Business News

Women Are a Growing Force in the Mortgage Industry

By Cathie Ericson | July 7, 2016

Women Are a Growing Force in the Mortgage IndustryThis spring in New York, more than 125 women took a break from their packed schedules to attend the Women in Real Estate Finance Lunch and Networking Event, held by the Mortgage Bankers Association (MBA).

It was a triumph for Marcia Davies, the MBA’s chief operating officer. “Now is the time to make a difference to work to propel women into leadership roles,” she says.

The idea for the event came up at the MBA’s annual convention in October, where she pulled together some women leaders she knew for a networking lunch.  The get-together went so well that she decided to hold open events for attendees of MBA's Commercial Real Estate Finance/Multifamily Housing Convention & Expo 2016 and the association’s National Mortgage Servicing Conference & Expo 2016.

“I have spent the majority of my career in mortgage finance, and to this day it is not rare to be the only woman in the room,” she says, adding that she constantly hears this sentiment at networking events.

Women in Leadership: The Business Case

Having women in leadership roles is a business issue, asserted luncheon speaker Kim Azzarelli. She is chair and co-founder of Cornell Law School's Avon Global Center for Women and Justice, a partner at Seneca Point Global, and co-author of Fast Forward: How Women Can Achieve Power and Purpose.

Among the telling statistics she shared:

  • A 2011 analysis by Catalyst – a nonprofit devoted to expanding opportunities for women in business – found that Fortune 500 companies that consistently had three or more female board directors over a five-year period received nearly a 50 percent higher return on equity than companies with no women on their boards.
  • According to a 2014 Credit Suisse Research Institute study from “The CS Gender 3000: Women in Senior Management” database, companies with more than 15 percent of women in top management have a higher return on equity than companies with less than 10 percent.

And the goal is not just to have one token woman in leadership or on the board so you can check off a diversity box. “This is a historical moment where women’s leadership has never been so great. We are storming the ranks and are right below the C-suite,” Azzarelli says. “Companies that don’t see the importance of this will be at a competitive disadvantage.”

That’s because women today drive decisions on everything from purchasing a home to choosing a mortgage. In fact, the industry as a whole has embraced diversity because of the changing demographics for homeownership.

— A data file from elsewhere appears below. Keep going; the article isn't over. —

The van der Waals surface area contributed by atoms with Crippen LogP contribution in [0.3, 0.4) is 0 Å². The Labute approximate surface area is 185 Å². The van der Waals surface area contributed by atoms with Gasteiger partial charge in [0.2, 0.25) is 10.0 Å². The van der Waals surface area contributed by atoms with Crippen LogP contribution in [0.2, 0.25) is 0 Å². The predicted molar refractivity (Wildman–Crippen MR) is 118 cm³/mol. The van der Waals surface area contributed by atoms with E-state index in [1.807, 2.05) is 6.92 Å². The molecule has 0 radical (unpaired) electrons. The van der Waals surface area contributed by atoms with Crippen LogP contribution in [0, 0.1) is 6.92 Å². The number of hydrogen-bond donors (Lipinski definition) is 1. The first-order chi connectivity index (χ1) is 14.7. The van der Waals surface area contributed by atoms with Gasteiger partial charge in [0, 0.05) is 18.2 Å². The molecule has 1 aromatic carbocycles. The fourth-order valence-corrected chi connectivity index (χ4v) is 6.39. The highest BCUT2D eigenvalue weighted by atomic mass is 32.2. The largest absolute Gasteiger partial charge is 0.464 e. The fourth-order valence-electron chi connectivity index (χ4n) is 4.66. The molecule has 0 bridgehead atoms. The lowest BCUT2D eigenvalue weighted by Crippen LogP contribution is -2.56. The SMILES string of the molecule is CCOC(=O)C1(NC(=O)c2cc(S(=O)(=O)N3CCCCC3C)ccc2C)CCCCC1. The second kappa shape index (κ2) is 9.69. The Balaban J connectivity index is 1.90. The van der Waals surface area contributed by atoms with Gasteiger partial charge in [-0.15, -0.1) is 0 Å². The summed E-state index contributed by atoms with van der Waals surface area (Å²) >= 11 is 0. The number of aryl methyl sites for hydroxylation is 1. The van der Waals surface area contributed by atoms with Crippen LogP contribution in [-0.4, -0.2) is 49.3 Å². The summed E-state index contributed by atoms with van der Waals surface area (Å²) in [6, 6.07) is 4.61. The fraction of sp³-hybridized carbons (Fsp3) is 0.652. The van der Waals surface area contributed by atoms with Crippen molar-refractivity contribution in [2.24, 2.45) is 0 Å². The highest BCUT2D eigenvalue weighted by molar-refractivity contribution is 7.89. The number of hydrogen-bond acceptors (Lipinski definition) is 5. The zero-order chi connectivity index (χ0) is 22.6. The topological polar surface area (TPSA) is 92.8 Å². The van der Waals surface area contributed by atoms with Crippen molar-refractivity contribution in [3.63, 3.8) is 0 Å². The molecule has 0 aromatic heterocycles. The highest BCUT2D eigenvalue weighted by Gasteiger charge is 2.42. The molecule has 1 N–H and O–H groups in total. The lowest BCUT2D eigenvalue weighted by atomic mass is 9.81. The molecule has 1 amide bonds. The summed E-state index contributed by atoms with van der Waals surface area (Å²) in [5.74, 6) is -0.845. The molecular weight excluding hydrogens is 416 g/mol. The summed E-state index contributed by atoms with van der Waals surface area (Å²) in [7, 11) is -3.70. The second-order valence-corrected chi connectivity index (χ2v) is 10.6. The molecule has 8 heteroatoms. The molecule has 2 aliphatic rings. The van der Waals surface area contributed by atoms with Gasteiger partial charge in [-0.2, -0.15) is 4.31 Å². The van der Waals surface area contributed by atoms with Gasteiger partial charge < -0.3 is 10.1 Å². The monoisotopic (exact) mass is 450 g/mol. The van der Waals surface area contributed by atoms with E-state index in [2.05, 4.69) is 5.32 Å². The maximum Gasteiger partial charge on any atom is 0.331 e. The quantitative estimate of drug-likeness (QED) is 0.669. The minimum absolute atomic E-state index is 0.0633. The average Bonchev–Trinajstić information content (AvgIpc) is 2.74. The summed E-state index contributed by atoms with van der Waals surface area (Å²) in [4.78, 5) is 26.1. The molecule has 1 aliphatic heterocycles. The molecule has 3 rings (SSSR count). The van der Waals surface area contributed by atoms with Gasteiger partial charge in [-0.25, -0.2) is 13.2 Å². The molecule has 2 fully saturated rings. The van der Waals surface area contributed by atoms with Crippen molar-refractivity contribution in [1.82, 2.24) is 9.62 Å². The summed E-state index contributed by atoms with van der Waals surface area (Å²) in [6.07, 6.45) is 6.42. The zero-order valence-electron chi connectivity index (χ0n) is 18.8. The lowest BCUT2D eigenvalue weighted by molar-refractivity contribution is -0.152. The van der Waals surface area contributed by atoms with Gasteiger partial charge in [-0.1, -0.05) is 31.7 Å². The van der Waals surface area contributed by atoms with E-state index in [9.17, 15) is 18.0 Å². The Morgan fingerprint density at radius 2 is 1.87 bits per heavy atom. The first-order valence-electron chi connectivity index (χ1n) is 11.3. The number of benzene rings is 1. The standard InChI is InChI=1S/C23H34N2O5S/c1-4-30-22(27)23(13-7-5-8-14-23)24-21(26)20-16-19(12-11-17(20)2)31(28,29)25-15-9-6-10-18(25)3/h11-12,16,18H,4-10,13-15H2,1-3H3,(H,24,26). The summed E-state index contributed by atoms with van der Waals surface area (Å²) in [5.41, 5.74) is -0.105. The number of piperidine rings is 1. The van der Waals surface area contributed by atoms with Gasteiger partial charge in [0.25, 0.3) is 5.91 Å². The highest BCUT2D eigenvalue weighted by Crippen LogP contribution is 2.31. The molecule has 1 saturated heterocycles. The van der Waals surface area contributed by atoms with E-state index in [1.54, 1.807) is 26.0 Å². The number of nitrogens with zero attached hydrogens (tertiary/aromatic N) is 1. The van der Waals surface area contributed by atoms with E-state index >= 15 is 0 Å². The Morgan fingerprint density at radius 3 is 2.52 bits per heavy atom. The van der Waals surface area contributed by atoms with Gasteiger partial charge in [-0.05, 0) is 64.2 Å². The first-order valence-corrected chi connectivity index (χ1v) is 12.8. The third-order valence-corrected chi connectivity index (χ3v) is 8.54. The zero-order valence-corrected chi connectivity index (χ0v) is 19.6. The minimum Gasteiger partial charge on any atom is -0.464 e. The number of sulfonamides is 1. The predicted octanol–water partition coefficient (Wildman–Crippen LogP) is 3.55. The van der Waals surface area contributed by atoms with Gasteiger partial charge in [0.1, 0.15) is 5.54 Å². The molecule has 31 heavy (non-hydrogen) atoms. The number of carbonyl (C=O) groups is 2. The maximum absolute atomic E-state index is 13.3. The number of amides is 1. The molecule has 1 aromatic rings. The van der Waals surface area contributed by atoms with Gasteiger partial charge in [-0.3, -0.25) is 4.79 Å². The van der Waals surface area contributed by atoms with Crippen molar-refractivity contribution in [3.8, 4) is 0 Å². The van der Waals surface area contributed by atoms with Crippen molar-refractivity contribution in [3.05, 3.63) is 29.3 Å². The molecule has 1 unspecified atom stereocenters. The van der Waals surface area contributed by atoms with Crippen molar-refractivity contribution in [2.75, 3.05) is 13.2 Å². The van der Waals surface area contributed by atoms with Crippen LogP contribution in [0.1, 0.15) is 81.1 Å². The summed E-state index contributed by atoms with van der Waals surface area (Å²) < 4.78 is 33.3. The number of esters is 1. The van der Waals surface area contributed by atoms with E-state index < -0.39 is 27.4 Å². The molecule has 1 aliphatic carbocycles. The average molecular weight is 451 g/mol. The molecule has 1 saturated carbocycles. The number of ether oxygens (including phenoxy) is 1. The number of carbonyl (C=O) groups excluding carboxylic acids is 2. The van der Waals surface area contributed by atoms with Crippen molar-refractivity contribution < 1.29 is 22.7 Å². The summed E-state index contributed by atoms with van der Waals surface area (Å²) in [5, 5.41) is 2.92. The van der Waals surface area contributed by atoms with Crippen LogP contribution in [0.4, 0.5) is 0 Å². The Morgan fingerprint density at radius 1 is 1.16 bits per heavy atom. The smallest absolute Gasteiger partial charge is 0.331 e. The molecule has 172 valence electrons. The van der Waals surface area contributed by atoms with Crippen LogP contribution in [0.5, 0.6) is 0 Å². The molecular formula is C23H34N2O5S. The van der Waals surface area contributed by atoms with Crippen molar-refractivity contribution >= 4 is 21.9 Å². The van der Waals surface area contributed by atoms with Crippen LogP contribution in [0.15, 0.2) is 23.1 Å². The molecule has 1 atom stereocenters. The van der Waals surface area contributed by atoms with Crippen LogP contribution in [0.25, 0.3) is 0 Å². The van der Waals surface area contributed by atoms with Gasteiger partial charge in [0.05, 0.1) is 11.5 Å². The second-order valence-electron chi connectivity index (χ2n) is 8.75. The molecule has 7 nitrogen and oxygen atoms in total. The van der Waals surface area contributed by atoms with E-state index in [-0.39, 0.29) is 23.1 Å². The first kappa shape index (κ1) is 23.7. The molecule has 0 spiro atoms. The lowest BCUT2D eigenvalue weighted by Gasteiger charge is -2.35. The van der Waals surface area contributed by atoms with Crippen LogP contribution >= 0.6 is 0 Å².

“Forward-thinking companies know they are missing out if they don’t have people in the board room representing that key constituency," says Regina Lowrie, president and chief executive officer of RML Advisors and former chairman of the MBA.

What Women Can Do

Women often hold themselves back because they hesitate to raise their hand unless they are 100 percent sure they are suited for a role, Lowrie says. “First and foremost, women have to believe in themselves and set stretch goals as a roadmap. Ask yourself what you would aspire to be, even if it seems far-fetched.”

A second key factor is networking – whether within your own company or at events like the luncheon – says Jennifer Whip. She is the former vice president of business development at Fannie Mae and now managing director at Garrett, McAuley & Co., where she helps smaller lenders grow their businesses.

Several years ago, a career coach asked her to assemble a list of people within Fannie Mae who she thought could most influence her career and meet with each of them. “I was unsure if they would take the time to meet with me, but to my surprise, every one opened the door to me and helped guide my career. All for the asking.”

What Companies Can Do

Then, of course, women need a receptive audience for their efforts.

Although the onus is ultimately on women themselves, sometimes companies have to make the first move. Most companies have executive management programs that provide mentoring and coaching for middle managers. They need to encourage women to join them. “Companies must focus on developing the women executives as much as the men to give them the opportunity to set professional goals for themselves,” Lowrie says.

Davies recommends that companies also tap women to take roles that might even be outside of their comfort zone, but within their skill set. “Maybe their management acumen is exactly what you need in another division, and you can move them there even if they don’t have all the technical expertise.”

And finally, companies that aren’t sure where to start should seek advice, beginning with some of the successful women-owned businesses in the mortgage industry, Whip says.

A Conversation That Will Be Continued

The positive reception to the women’s networking event ensures that it will grow. “MBA will continue to make this a priority, and our industry will be stronger as more women are elevated,” says Davies, who is already looking forward to the next event.

“We want to be at the table, not the person setting the table,” she adds.

Cathie Ericson is a freelance writer for online and print publications such as The Oregonian,, and and has been writing for Housing Industry Forum since its launch.